One of the strengths of a great leader is his or her ability to change the national conversation on issues of importance. Whether one agrees with President Obama or not, one has to concede that he has introduced subjects over his five years in office that have been neglected or been seen as off-limits. This has been, for the most part, his template -- using the "bully pulpit" to convince Americans to rethink or reconsider serious policy questions and look at new directions. I am thinking first about his speech last week about the drone controversy, when the president called for an end to the exclusive focus on America's war against terrorism and asked for the repeal of the act granting special powers to the presidency to fight al-Qaeda. He pointed out that we have by now eliminated most of the terrorist masterminds and we don't have to be in a war without end, so we can manage future battles through police and intelligence work instead of military interventions.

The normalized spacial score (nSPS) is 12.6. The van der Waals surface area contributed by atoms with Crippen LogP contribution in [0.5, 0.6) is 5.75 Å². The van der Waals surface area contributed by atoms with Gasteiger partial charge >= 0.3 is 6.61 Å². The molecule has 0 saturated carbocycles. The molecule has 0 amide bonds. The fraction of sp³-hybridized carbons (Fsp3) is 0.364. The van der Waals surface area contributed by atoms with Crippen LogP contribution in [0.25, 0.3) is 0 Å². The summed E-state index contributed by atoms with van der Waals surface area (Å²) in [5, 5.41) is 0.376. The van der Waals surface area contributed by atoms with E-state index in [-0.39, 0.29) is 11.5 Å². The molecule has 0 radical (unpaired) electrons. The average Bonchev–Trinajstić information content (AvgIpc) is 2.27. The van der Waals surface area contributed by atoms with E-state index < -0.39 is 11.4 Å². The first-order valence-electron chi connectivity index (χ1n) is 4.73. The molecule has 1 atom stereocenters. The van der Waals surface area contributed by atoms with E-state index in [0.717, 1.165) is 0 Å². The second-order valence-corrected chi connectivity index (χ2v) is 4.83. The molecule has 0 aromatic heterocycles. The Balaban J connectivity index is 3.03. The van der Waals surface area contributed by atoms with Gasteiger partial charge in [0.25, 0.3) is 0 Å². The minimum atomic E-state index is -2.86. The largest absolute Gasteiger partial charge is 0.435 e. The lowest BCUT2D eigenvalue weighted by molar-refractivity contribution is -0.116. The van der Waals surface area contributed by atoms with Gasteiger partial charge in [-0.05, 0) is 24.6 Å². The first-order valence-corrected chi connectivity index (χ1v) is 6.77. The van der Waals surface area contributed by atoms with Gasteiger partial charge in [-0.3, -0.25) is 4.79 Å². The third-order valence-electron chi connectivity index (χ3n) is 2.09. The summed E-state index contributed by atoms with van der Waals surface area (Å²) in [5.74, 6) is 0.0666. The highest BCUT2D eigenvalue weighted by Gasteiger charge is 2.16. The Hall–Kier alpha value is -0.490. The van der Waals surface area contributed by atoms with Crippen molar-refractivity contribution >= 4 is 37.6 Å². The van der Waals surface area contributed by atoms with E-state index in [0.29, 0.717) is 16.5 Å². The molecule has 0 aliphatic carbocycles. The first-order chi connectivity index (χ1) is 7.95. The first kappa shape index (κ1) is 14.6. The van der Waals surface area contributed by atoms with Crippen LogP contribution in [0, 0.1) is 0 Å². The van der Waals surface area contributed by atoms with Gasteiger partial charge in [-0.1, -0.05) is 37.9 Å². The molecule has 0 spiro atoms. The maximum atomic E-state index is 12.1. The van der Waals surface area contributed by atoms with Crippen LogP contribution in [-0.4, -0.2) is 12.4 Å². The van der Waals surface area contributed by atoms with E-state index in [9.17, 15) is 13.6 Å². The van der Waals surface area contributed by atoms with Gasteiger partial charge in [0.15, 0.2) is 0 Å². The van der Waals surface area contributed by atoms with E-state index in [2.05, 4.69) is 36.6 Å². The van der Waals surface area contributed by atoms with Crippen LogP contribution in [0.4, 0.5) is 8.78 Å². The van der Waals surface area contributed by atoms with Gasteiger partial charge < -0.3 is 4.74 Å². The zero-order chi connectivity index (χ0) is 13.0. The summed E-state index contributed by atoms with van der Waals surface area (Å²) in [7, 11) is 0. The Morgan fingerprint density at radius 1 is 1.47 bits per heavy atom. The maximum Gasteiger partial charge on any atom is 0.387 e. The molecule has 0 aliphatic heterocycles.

Obama's outspokenness has also changed the conversation on other subjects. There is, of course, the long neglected issue of health coverage for the uninsured. Obama raised that issue, pressed for legislation and successfully got a bill through Congress. There was his passage of the Dodd-Frank bill to regulate Wall Street, and his decision to embrace same-sex marriage. Most recently, he has put on the agenda two previous matters thought to be dead which other political leaders have ducked -- immigration and gun control. Both are before Congress and may result in changes. Obama may be criticized for not schmoozing enough with individual congressmen, or for running a sometimes imperfect administration (those so-called "scandals") but what remains critical is his willingness to engage Americans and push forward matters of national import.